Biology B2

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Edward Jenner invented vaccinations when observing that milk maids who had sufferered from the mild disease of cowpox never caught the deadly smallpox. He injected a young boy with the pus of a milkmaid suffering from cowpox. After he recovered, he injected the boy with pus from someone suffering from smallpox. Within a few days, the boy fully recovered and showed no sign of having smallpox. This is how the first vaccination was created.

The explanation is that both pathogens in smallpox and cowpox have the same shaped antigens. Therefore, when the person fights off the coxpox, their immune system has made memory cells that will remember the antibodies so that it can produce them quickly if the disease enters the body again. Now when the person is infected with smallpox, the immune system has already got the antibodies for the white blood cells to use against the pathogen.

A vaccination contains a dead or weakened version of the pathogen. These still contain the same antigens as the fully active version of the pathogen so the immune system is able to store the antibodies for the white blood cells to use if the pathogen enters the body again. An example is the MMR vaccine (measles, mumps, rubella).

It is important to ensure that everybody is vaccinated to prevent epidemics (big outbreaks of a disease). By vaccinating everybody, a disease is less likely to spread drastically because most people who are affected should recover quickly.

Unfortunately, sometimes microbes can develop random mutations, which lead to them being unaffected by the old antibodies made in the immune system because the shae of its antigens has changed. This can lead to antimicrobials being unaffective and the microbe turning into a superbug. Antimicrobials are chemicals that inhibit the growth of micro-organisms. Antibiotics are a form of antimicrobials, which kill bacteria. If you do not finish the full course of antibiotics that you are meant to take, the bacteria become resistant and harder to kill.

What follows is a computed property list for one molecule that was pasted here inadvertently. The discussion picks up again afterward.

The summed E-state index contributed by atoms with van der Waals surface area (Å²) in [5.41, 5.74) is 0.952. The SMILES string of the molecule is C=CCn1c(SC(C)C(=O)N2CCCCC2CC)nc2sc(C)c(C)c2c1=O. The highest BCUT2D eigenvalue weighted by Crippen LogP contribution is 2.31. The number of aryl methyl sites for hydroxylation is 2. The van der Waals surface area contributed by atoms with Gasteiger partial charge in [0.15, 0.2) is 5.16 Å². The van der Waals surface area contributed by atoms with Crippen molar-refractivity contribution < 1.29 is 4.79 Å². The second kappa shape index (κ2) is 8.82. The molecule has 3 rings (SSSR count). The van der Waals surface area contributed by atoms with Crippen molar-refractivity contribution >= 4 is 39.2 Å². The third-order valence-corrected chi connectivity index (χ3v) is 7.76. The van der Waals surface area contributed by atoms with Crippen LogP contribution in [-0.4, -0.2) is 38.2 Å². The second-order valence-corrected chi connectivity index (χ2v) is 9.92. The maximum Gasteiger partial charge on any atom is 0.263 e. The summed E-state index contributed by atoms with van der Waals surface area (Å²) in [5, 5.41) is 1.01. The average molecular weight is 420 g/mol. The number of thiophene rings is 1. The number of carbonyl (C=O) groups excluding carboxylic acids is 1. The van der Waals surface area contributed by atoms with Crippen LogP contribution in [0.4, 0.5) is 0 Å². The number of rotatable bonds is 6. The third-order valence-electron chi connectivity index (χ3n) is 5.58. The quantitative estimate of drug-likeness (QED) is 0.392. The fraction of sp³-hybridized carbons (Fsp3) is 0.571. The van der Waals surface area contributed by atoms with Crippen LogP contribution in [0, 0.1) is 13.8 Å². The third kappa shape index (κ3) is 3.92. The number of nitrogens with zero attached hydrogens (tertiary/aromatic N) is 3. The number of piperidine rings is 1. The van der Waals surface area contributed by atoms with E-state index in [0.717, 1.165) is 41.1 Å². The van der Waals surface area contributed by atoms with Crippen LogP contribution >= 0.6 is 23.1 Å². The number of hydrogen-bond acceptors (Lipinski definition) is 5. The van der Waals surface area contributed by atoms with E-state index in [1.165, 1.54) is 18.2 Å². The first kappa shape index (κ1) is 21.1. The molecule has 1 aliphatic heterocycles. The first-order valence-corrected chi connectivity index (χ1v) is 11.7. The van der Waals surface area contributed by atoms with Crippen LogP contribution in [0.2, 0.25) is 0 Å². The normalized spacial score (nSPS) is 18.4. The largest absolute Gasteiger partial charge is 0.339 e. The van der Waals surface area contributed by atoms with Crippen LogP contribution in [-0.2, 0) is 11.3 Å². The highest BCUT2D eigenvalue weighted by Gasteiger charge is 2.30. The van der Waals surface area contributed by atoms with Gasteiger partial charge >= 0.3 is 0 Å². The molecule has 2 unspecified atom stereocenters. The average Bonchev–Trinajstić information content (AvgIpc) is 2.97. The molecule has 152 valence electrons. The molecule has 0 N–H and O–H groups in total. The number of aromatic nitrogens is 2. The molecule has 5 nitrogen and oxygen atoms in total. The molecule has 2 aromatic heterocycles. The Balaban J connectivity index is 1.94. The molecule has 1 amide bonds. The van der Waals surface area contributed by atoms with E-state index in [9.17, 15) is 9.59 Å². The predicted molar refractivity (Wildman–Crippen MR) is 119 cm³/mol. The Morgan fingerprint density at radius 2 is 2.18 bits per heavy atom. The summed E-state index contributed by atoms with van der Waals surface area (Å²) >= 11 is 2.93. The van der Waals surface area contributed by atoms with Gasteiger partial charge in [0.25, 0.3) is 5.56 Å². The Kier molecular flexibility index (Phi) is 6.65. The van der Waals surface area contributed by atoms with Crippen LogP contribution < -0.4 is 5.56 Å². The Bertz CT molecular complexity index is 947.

Clinical Trials:

Drugs are first tested in a lab on genetically developed human cells and then live mammals, which have similar cell and brain structure to humans (rats and monkeys).

Now, a clinical trial is set up to test the drug on a group of human volunteers, who are healthy. There are three different types of trials: blind, double-blind and open-label.

Blind trials are when only the doctor know whether the patient has been give the real drug or the placebo.

Double blind trials are when neither the patient or doctor knows whether the patient has been given the real drug or not.

Open-label trials are when both the doctor and patient know whether the real drug has been prescribed to the patient or not.  

Unfortunately some people are negatively effected as a result of unexpected side-effects from the drug. This is where human ethics come in because some people are being harmed and that is against human rights. On the other hand, they have volunteered for this and are aware of a…


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